Dealing with the news my parent’s cancer can't be cured

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It can be really, really hard to talk about dying. You may have lots of questions, or you may not want to talk about it at all. Sometimes your mum or dad might not want to talk to you about what is happening. In some families, parents talk to one another, or other ‘older’ adults in their lives (their friends or their own parents or siblings) about what’s going on, but may not talk about ‘big issues’ with their children. In others, parents are very open communicators and talk about anything and everything with their children.

Whatever your family’s style is, if you want to talk to your mum or dad about dying or end of life issues, you may have to let them know that. If you don’t want to talk to them about it, but you want them to know how you are feeling, you can write them a card or send them a text or email (sometimes that is easier).

If you and your family can, it can be helpful to talk about things like where your parent would prefer to die, who they would like to be around them when it happens, funeral arrangements or things that might change after they die. Talking about these things does not mean that you want your parent to die or that you have given up hope. Your parent might actually be relieved that you brought the topic up. They might even feel comforted to know that you know the end is coming.

Sometimes parents try to hide things to help you cope. But tell them if you want to know everything and ask them to be as truthful as possible. Explain you need to know what’s likely to happen so you can be ready to deal with it.


End of life decisions

Every family is different. Yours might avoid talking about your parent’s death, or might be very open about it. Whether you are involved in every discussion, or have only a small part, it can be helpful to know some of the ‘end of life’ decisions your mum or dad may face if their cancer can’t be cured.

Your mum or dad has a right to make decisions about their treatment and care right up until the end of their life. It’s important to write their wishes down and to tell the medical team about them, to make sure they get followed when the time comes.

These decisions include:

  • Making an ‘advance care directive’ to tell doctors what kind of treatments are or are not wanted, no matter how ill they become. This includes things like whether they want to go on life support.

  • Deciding who will be their ‘Medical Power of Attorney’. This is a person who will make decisions for your parent if they can’t speak for themselves.

  • Where would they like to die if they have a choice? (At home or in hospital are pretty common choices.)

  • Would they like to donate organs if they can?

  • Would they like their body to be buried or cremated?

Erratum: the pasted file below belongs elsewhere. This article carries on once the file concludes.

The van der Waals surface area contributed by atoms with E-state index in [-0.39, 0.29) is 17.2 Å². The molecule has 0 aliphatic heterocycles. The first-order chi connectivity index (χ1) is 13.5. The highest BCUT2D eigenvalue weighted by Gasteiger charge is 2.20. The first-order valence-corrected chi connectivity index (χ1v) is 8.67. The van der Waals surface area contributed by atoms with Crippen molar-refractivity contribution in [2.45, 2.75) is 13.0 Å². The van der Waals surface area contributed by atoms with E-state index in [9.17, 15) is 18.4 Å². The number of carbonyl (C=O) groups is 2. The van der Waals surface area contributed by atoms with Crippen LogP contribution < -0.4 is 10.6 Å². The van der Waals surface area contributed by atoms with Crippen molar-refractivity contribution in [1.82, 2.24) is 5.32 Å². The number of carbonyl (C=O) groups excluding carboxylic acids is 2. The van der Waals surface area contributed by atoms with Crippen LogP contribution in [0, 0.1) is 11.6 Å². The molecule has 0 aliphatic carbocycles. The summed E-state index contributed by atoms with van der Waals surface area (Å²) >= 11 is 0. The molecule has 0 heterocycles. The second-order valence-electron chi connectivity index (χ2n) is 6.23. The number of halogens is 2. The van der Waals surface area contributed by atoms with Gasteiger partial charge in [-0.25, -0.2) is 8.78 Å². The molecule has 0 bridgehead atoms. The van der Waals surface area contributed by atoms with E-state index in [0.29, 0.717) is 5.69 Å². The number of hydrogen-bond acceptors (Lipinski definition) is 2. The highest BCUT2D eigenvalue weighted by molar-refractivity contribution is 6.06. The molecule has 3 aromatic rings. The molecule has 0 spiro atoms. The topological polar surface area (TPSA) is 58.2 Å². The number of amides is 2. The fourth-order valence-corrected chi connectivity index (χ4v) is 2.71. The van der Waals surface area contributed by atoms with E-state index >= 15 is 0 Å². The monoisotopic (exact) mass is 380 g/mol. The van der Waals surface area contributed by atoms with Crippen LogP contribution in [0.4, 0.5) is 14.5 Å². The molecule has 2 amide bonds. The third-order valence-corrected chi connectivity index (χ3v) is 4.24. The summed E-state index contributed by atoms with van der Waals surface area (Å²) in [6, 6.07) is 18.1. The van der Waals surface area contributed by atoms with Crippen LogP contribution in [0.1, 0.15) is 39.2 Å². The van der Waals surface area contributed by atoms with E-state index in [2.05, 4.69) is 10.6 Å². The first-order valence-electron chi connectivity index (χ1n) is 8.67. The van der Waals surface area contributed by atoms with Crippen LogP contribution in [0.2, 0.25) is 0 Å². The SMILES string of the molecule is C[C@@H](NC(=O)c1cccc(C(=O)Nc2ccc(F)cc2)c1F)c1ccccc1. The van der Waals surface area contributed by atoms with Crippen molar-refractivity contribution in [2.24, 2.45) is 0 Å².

• Do they have any ideas for their funeral?

  • Do they have a Will?

  • Who will look after you (if you are under 18) and your brothers and sisters after they die?

Your mum or dad might need to get legal advice about some of these issues.


Get all the information you need

Getting the right information is so important. It can help you understand what is going to happen to your mum or dad so you can support them and be prepared for it yourself. Ask as many questions as you want and as often as you want.

  • Why did this happen?

  • How do you know that there are no more treatments to try?

  • How long do they have?

  • What will happen to them? Will it hurt?

  • How will we know when death is close?

  • What do we do if mum/dad dies at home?


What you might be feeling

During this time you and your family will face a lot of new challenges and you may go through lots of different emotions. Some of the feelings you had when you first found out about their cancer may come back, plus there may be some new ones, like:

  • Shock/disbelief –when you can’t believe that this is really happening.

  • Denial – pretending everything’s normal might be easier than accepting that your parent is not going to be around forever.

  • Empty/numb. This doesn’t mean that you don’t care – it might just be your way of protecting yourself.

  • Guilt. You might feel guilty that you didn’t help enough, or about a fight you may have had with mum or dad. It’s not your fault that any of this is happening.

  • Regret – There’s no point dwelling on the things that you could/should/would have done differently. Be kind to yourself – forget about the past and focus on now.

  • Fear – No matter how brave or grown up you are, thinking about life without your parent can be scary. You may be afraid of what’s going to happen to your mum or dad, or what will happen to you.

  • Anger – What is happening is so unfair and you have a right to be mad! But try to find positive ways to release your anger and stress.

  • Sadness and despair – Thinking about your future without your mum or dad in it can be heartbreakingly sad. Despair is when you feel utterly hopeless and lost. If you feel like this, you need to talk to someone.

  • Worry about what will happen next. Once you’ve started to process the fact that your mum or dad is going to die, you might start to wonder ‘What happens when …’, like ‘What happens when my mum/dad is not here anymore?’.

  • Grief. Yes, it’s possible to feel ‘anticipatory grief’ before someone dies, and this is can be really painful. Read more about this below.


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